The amazing responses I received yesterday on my post “Fibromyalgia’s Invisible Face” has had me thinking today about what else do we hide. We put on a happy face and do our best to hide the amount of pain we’re in. We hide our emotions. If you’re anything like me, hiding those negative emotions from others often means you also hide them from yourself.
I was only diagnosed with fibromyalgia last fall. I’ve suffered from nonstop chronic pain for nearly 5 years. I suffered from bouts of chronic pain related to my TMJ disorder off and on since I was 15. Pain has been a part of my life for a long time. I haven’t always accepted it though. For a long time, I ignored it under the premise that if I ignored it long enough it would go away.
To get through the days, I would throw up a wall in my mind to block out all the pain signals coming from my neck down. The wall went up when I got to work in the morning. The wall blocked more than just the pain, it blocked any signal my body would send me. If I wasn’t sitting in a weird position that was causing extra pain, I couldn’t feel it. I wouldn’t feel that I was hungry, so I frequently forgot to eat lunch. Each day, that wall would come crashing down as soon as I got in my car to drive home. A wall of pain would wash over me and sweep me away for the rest of the night. All I was capable was laying in bed with an ice pack on my head and a heating pad on my neck or back. My weekends were spent trying to rest up for the work week ahead. I wasn’t getting restful sleep. My energy just kept dropping and the pain kept increasing. It got so bad that I wasn’t able to throw that wall up anymore. I lost that ability.
I also hide my emotions from myself and those around me. Only at my worst did I really allow myself to even think about just how low I was. I told my husband I was in pain, but not how bad it was. I didn’t want him to worry. I told my family I was not at my healthiest, but withheld the details of what I was going through. I don’t know if I was trying to protect them or protect myself. I wouldn’t admit, even when asked, just how bad the pain was every day. To say “I hurt all over” and “My head is pounding” to the same people day after day just sounds like whining to me. I don’t want to whine or sound like I’m wanting. I’m tough and want to be seen that way.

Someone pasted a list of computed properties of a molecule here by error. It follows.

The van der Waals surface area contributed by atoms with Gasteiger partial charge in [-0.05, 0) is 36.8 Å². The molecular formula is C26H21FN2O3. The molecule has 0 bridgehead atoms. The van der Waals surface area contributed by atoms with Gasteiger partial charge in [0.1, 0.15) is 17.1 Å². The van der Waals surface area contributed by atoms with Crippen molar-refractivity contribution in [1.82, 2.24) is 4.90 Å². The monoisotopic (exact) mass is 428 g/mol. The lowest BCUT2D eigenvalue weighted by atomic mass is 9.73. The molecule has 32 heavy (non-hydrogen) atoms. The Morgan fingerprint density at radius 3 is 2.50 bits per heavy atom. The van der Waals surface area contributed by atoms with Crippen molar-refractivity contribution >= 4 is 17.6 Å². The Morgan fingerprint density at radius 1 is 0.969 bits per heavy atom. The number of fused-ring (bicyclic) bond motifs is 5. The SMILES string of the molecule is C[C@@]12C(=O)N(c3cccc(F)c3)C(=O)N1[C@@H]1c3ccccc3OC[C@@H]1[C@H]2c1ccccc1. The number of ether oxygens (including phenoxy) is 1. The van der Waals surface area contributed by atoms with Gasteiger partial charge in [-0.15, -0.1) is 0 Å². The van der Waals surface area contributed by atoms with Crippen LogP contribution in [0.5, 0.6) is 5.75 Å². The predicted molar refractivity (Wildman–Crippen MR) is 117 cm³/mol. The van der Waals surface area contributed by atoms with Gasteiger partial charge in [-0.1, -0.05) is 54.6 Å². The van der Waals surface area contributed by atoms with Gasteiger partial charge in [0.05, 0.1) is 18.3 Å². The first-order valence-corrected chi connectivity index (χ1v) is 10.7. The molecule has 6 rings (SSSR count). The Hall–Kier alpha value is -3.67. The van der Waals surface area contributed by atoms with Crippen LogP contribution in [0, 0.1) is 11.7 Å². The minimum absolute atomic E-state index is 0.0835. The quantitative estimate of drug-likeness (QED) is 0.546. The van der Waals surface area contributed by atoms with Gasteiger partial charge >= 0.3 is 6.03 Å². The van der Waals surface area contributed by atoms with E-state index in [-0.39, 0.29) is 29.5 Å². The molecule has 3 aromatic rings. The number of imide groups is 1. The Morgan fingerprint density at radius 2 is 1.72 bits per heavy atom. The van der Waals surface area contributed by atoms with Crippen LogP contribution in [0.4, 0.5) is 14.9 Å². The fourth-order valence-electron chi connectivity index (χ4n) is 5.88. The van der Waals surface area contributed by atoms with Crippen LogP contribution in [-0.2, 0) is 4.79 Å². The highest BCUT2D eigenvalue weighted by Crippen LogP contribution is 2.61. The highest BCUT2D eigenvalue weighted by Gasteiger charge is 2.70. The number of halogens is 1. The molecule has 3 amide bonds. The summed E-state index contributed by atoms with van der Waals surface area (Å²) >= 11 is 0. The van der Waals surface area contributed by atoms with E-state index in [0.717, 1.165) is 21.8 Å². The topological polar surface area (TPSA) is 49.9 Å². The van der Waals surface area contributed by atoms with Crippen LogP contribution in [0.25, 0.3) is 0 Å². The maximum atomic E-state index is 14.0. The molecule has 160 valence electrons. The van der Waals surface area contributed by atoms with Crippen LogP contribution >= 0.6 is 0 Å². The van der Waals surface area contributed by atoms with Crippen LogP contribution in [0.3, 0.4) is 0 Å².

I hide things from myself. I refused to acknowledge that things were harder for me now. That I couldn’t run anymore because it hurt too badly, that I could only walk. That producing a good product at work (I’m in marketing) was tougher and I had to think harder thanks to the fibro fog. That my energy was nonexistent. I would just push myself harder, make myself keep going at my old pace no matter what the cost was to my mind and body. I just kept going and the damage I did to myself kept rising, until it all fell apart.
I can’t hide from myself anymore. I find it harder to hide things from others. People may not see the face of fibromyalgia when they look at me, but they don’t see the energetic, over-achieving, determined person either. I’m just me now. And fibromyalgia is a part of me. It’s one of the faces I show the world now, whether those looking back at me choose to see it is up to them. Fibromyalgia is an accepted part of me now. I hate it, but I accept that this is my lot in life. My job now is to find out how to make the best of it.
What do you hide from others, or even from yourself? You may surprise yourself if you really stop and consider your answer.